But life? Life has no real do-overs. So when you mess up your number in a box and you don’t notice that straight away? You will mess up the rest of your choices as well, seeing as they’re founded on a bed of mistakes. And that is way more confronting than any puzzle game has any right to be. Fuck sudokus.

Although…when you do do everything RIGHT…it’s hella fucking satisfactory when all the numbers fit together just perfectly. And things just add up to a victory. That’s the sunny side of the sudoku darkness, I suppose.

25 thoughts on “The sudoku of life

  1. I love your metaphors about life.

    My brain frequently reminds me of past mistakes. But I’m now trying to let go… And one way I do that is to remind myself of my belief that free will does not exist, so the past could not have been any different. And that helps me to let go a little better.

    Also: fuck sudokus! Tetris 4 Life!

    Liked by 2 people

  2. I concur that we need to work out domes but Soduku is beyond me. I do think it is also important to move away from screens during the day. My brain workout daily is my time learning a language, I am currently studying espanol.

    Liked by 2 people

      1. How do you eat an elephant? in digestible chunks! Same as learning something, a bit at a time. Getting started is the toughest part! What I used to do when I didn’t feel like doing something hard, like an hour run, I would give myself permission to stop after ten minutes if I still wasn’t into it. I almost always ran the whole hour, but if I didn’t, then I was ok with it. – Start your duolingo with ten minutes? Good luck. – David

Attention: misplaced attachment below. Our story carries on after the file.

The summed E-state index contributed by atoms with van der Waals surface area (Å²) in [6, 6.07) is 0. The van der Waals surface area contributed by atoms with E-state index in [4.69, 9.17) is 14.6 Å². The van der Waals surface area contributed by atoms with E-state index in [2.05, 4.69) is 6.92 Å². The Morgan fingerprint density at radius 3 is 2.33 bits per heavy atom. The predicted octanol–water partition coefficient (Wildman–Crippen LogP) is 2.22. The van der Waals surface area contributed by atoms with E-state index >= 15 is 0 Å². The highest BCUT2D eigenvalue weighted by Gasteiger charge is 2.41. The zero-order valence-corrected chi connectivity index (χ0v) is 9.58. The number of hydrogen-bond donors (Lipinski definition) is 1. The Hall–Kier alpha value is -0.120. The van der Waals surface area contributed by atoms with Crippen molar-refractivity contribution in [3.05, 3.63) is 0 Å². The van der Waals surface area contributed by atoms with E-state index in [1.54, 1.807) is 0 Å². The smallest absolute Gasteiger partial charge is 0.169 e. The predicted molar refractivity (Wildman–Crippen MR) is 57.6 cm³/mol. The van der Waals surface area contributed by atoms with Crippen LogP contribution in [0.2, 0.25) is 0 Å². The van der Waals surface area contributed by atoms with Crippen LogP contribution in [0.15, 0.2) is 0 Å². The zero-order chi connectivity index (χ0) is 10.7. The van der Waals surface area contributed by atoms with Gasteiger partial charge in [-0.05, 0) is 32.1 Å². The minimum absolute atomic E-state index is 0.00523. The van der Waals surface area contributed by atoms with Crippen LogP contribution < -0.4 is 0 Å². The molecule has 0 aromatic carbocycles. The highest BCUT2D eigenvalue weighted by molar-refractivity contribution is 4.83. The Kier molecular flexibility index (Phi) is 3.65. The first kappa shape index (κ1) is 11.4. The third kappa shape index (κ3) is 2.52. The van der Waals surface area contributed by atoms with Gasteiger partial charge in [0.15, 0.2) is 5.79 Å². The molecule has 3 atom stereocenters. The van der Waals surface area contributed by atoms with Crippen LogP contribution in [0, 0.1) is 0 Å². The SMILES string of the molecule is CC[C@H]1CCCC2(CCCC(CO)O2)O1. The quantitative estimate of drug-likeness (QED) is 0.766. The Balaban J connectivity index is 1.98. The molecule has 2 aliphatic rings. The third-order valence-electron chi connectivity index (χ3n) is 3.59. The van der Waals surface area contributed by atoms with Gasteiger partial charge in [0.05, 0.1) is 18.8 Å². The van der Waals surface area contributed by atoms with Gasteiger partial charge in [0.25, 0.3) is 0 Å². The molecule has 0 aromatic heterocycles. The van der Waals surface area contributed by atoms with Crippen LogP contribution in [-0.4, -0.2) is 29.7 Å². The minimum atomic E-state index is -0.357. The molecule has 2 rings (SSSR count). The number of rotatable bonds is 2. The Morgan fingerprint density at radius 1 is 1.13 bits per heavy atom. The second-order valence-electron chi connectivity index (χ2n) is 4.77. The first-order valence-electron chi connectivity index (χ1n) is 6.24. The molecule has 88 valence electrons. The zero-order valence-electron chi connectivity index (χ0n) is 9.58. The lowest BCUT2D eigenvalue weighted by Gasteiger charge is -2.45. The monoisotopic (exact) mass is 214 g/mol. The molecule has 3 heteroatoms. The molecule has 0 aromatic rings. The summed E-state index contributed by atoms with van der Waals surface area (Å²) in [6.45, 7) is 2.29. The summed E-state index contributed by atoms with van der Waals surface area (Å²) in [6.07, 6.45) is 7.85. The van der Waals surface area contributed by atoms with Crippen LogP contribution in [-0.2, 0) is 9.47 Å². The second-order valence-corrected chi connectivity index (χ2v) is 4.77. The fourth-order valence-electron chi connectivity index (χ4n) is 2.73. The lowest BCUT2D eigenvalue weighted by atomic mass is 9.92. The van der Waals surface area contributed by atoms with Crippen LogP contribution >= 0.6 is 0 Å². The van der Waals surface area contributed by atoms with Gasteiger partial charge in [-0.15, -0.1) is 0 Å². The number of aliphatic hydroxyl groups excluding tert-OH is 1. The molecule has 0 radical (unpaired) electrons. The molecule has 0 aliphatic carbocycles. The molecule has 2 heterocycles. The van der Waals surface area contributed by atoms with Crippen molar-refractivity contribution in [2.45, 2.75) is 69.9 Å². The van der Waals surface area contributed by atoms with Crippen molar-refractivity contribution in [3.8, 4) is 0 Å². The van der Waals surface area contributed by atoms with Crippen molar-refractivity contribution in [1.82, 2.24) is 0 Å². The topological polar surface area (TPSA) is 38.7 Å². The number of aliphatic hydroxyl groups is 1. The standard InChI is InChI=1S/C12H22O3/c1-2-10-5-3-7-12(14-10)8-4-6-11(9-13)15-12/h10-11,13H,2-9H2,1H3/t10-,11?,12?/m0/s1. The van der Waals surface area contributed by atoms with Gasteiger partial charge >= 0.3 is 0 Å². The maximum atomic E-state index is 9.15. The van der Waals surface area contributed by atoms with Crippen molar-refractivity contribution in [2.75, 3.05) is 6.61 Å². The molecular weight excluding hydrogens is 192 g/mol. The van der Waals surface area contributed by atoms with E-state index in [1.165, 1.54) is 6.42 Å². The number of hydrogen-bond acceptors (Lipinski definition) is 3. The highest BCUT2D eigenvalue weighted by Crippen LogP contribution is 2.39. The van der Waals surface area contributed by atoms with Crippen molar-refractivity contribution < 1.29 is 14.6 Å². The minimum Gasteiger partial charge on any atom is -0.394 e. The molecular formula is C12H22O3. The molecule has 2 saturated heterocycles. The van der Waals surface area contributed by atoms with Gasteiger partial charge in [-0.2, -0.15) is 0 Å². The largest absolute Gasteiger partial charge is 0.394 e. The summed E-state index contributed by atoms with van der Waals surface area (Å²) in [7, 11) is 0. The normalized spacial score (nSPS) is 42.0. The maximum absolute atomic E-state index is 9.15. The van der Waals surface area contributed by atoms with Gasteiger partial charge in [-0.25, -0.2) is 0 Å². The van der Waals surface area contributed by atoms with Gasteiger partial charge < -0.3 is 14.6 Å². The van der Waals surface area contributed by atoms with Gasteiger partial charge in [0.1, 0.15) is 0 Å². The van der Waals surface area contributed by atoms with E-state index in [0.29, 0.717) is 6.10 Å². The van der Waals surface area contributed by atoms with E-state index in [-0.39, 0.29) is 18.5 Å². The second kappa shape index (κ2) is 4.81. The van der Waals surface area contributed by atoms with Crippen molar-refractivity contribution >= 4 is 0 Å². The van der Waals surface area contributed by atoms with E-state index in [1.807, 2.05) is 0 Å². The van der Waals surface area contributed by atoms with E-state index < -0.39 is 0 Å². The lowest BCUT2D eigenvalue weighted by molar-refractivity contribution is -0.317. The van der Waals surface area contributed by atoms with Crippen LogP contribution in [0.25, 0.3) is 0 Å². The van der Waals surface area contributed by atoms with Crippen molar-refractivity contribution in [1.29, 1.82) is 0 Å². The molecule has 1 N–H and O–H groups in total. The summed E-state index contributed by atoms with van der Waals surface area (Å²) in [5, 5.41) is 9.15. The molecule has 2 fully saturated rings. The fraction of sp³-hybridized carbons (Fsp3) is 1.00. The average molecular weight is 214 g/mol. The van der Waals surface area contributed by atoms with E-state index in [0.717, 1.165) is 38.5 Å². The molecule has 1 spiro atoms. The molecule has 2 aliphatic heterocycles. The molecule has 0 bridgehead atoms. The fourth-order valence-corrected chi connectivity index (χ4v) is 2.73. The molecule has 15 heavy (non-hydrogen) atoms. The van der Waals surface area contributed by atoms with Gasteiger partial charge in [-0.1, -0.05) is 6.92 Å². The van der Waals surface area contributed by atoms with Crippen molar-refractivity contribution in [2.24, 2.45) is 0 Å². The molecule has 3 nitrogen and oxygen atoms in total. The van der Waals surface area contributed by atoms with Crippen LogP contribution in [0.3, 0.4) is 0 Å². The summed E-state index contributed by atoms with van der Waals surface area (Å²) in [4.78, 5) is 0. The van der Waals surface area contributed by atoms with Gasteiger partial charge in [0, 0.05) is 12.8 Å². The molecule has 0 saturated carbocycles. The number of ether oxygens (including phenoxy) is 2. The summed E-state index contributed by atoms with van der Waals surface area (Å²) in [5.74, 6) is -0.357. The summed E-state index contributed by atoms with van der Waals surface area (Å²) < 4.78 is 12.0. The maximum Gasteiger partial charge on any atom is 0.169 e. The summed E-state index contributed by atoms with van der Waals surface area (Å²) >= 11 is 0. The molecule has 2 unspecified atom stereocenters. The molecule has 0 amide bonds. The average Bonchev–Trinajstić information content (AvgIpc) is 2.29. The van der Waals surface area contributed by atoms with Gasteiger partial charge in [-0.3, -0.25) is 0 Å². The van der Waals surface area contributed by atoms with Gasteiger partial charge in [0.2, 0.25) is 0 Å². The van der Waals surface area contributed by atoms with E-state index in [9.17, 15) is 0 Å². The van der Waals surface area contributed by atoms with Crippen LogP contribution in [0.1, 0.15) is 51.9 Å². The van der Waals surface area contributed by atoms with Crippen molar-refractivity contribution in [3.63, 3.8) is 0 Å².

Liked by 1 person

  3. This pretty much sums up the bigger part of 33 years of my life:

    “You will be living your life, enjoying yourself, thinking you’re doing everything right and BAMMMMM. Suddenly everything comes tumbling down when you realize you’ve made a terrible mistake a decade ago that is impossible to fix anymore, but will still cost you pretty much everything you’ve built up after it.”

    Couldn’t have said it any better.

    Hard lesson to learn. Though to swallow. But it’s better this way.

    (Thanks. Every now and then I read this one word, sentence or paragraph in a blog of yours that just puts you on hold for a few moments and forces you re-Read and give attention to a feeling or emotion it induces. You ‘succeeded’ (again) today. Thanx you for sharing your thoughts and giving things ‘words.’

    Liked by 1 person

  4. Strikes Feel Better
    After Gutter Balls
    And Bowling Together
    Is “Supposed” To Feel
    Better

    Together

    Than Solo

    True Sudoko

    Of Life Will

    Make “A Day in
    A Life” Much Different

    Without Gutter-balls
    And No Together

    Moral oF A STory

    Let’s

    Go

    🎳 Bowling 🎳

    Liked by 1 person

  5. So well said. The obsessive in me tends to ruminate about the times I’ve turned my life upside down, and it’s always a slow decline than a defining moment. Just like you describe, heading down a wrong path, but don’t realize it until you’ve hit a dead end. Thank you!

    Like